By Thai Newsroom Reporters
SELF-EXILED former premier Thaksin Shinawatra reconfirmed yesterday (July 19) he will certainly return home after Prime Minister Prayut Chan-o-cha had just dared the Pheu Thai Party to bring him back.
In response to Prayut’s sarcasm made during the first day of a four-day censure/no-confidence motion yesterday, Thaksin reassured his terminal intent to return home from Dubai where he has been residing since the last several years but declined to tell how.
Under a pseudonym of Tony Woodsome, the former premier quickly reacted to the current one’s sarcastic remark via a Care Clubhouse live podcast, saying Prayut has probably thought of him first and foremost.
“Probably I was the first person whom he was thinking of whenever he spoke to reporters or made a response at parliament. My apologies to Ajarn Nong for her being thought of less often than I was,” Thaksin said of Prayut, referring to the latter’s spouse, Naraporn Chan-o-cha, by nickname.
Prayut who has earlier repeatedly called on Thaksin to return home so that he could serve his 12-year jail term due to convicted misconduct charges was yesterday accused by Pheu Thai party leader/opposition leader Chonlanan Srikaew of being incompetent, error-laden, power-abusing, unethical, duty-negligent and having a narcissistic personality disorder.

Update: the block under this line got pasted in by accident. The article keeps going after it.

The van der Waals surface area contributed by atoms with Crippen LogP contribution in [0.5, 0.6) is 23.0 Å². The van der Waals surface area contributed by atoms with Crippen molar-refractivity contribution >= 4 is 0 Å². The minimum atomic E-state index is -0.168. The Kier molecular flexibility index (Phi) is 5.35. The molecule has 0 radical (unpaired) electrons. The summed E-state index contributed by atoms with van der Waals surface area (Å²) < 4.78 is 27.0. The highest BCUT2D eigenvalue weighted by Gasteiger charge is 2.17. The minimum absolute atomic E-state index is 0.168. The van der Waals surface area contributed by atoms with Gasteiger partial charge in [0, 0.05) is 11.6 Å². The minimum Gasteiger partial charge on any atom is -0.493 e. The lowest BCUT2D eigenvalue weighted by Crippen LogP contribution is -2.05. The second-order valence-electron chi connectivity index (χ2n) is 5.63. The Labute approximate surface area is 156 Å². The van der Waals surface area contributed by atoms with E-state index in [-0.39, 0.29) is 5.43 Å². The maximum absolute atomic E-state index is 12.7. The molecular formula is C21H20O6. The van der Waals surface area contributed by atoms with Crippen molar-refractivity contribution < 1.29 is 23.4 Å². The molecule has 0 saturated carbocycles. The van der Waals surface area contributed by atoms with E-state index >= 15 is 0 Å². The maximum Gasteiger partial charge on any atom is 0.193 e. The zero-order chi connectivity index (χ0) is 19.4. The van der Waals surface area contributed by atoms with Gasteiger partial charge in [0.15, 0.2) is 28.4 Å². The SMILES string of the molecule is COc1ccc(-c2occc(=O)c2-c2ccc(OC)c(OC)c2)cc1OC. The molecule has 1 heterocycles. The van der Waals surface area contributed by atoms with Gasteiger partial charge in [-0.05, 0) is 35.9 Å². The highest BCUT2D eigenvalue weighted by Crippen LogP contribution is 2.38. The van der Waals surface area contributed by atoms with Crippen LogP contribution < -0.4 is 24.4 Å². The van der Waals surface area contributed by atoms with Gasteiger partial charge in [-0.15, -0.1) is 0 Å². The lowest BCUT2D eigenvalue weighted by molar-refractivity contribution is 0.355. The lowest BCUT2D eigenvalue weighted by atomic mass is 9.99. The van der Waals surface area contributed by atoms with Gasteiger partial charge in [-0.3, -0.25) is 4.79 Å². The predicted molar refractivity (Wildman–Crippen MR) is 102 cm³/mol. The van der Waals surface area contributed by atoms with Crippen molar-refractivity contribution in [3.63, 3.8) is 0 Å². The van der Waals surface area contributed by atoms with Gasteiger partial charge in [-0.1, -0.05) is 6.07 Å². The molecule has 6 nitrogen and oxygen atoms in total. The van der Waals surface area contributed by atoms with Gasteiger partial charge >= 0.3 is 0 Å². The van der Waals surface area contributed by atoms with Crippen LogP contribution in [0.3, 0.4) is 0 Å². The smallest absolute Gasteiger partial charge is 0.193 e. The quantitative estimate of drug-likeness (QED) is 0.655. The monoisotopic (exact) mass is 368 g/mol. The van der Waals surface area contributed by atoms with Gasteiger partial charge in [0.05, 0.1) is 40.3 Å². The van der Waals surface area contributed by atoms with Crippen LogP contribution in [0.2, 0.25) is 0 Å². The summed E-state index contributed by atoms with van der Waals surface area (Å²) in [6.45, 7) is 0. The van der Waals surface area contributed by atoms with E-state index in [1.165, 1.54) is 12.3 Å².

However, Prayut dared the rank and file of Pheu Thai Party who has usually admired Thaksin for supposedly being more competent and well-versed to run the country than him to take steps to bring back the former premier.
Meanwhile, Thaksin took Prayut to task for allegedly masterminding coalition MPs and senators into taking a last-minute twist to alter the electoral process by voting for the mixed-member-proportional system, also known as the divided-by-500 formula, instead of the mixed-member-majority system, also known as the divided-by-100 formula, which they had earlier endorsed.
The former premier compared the senators, all of whom had been handpicked by a coup junta, to robots being specifically programmed to vote on anything.
Thaksin was deposed from premiership in the 2006 coup whereas his sister/former premier Yingluck Shinawatra was ousted in the 2014 coup, orchestrated by the then-army chief Prayut.
The self-exiled premier, invariably viewed as de facto leader of Pheu Thai Party, has earlier encouraged the largest opposition camp to manage to score a “landslide” victory in the next general election and set up a government of their own so that he could delightedly return home to tend to his grandchildren and offer himself as sort of a mentor upon request.
Thaksin’s youngest daughter Paetongtarn Shinawatra will likely be named a Pheu Thai candidate for head of a post-election government.
Top and Front Page: Prime Minister Prayut Chan-o-cha, left, and former prime minister Thaksin Shinawatra, right. Both photos: Matichon